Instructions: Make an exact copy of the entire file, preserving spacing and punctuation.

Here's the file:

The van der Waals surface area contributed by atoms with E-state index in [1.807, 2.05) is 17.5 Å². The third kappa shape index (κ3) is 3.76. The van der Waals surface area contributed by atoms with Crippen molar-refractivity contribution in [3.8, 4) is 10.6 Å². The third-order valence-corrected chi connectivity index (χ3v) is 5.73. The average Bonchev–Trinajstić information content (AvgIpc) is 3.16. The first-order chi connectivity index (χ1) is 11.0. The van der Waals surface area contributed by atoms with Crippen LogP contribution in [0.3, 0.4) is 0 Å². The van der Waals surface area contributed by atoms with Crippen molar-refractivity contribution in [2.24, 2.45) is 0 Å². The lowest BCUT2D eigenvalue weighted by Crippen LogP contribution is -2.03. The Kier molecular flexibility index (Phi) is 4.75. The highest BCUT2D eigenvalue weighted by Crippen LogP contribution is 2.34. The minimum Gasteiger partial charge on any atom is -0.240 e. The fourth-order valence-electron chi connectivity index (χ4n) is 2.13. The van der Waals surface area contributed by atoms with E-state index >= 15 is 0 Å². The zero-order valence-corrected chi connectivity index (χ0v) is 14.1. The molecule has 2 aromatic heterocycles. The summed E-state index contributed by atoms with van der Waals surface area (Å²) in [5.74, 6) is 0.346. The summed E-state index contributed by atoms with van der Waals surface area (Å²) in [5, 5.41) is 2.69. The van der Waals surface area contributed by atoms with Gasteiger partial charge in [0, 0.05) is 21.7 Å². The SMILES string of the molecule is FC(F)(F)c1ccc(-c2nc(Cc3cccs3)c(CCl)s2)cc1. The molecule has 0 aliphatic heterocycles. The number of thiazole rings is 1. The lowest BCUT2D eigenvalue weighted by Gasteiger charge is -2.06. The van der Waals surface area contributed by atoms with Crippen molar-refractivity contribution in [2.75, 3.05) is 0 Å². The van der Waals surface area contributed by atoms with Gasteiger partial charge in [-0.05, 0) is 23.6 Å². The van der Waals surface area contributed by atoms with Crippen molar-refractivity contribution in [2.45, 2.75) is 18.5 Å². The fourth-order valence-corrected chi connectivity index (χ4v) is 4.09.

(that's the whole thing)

The van der Waals surface area contributed by atoms with E-state index in [1.807, 2.05) is 17.5 Å². The third kappa shape index (κ3) is 3.76. The van der Waals surface area contributed by atoms with Crippen molar-refractivity contribution in [3.8, 4) is 10.6 Å². The third-order valence-corrected chi connectivity index (χ3v) is 5.73. The average Bonchev–Trinajstić information content (AvgIpc) is 3.16. The first-order chi connectivity index (χ1) is 11.0. The van der Waals surface area contributed by atoms with Crippen LogP contribution in [0.3, 0.4) is 0 Å². The van der Waals surface area contributed by atoms with Crippen molar-refractivity contribution in [2.24, 2.45) is 0 Å². The lowest BCUT2D eigenvalue weighted by Crippen LogP contribution is -2.03. The Kier molecular flexibility index (Phi) is 4.75. The highest BCUT2D eigenvalue weighted by Crippen LogP contribution is 2.34. The minimum Gasteiger partial charge on any atom is -0.240 e. The fourth-order valence-electron chi connectivity index (χ4n) is 2.13. The van der Waals surface area contributed by atoms with E-state index >= 15 is 0 Å². The zero-order valence-corrected chi connectivity index (χ0v) is 14.1. The molecule has 2 aromatic heterocycles. The summed E-state index contributed by atoms with van der Waals surface area (Å²) in [5.74, 6) is 0.346. The summed E-state index contributed by atoms with van der Waals surface area (Å²) in [5, 5.41) is 2.69. The van der Waals surface area contributed by atoms with Gasteiger partial charge in [0, 0.05) is 21.7 Å². The SMILES string of the molecule is FC(F)(F)c1ccc(-c2nc(Cc3cccs3)c(CCl)s2)cc1. The molecule has 0 aliphatic heterocycles. The number of thiazole rings is 1. The lowest BCUT2D eigenvalue weighted by Gasteiger charge is -2.06. The van der Waals surface area contributed by atoms with Crippen molar-refractivity contribution in [2.75, 3.05) is 0 Å². The van der Waals surface area contributed by atoms with Gasteiger partial charge in [-0.05, 0) is 23.6 Å². The van der Waals surface area contributed by atoms with Crippen molar-refractivity contribution in [2.45, 2.75) is 18.5 Å². The fourth-order valence-corrected chi connectivity index (χ4v) is 4.09.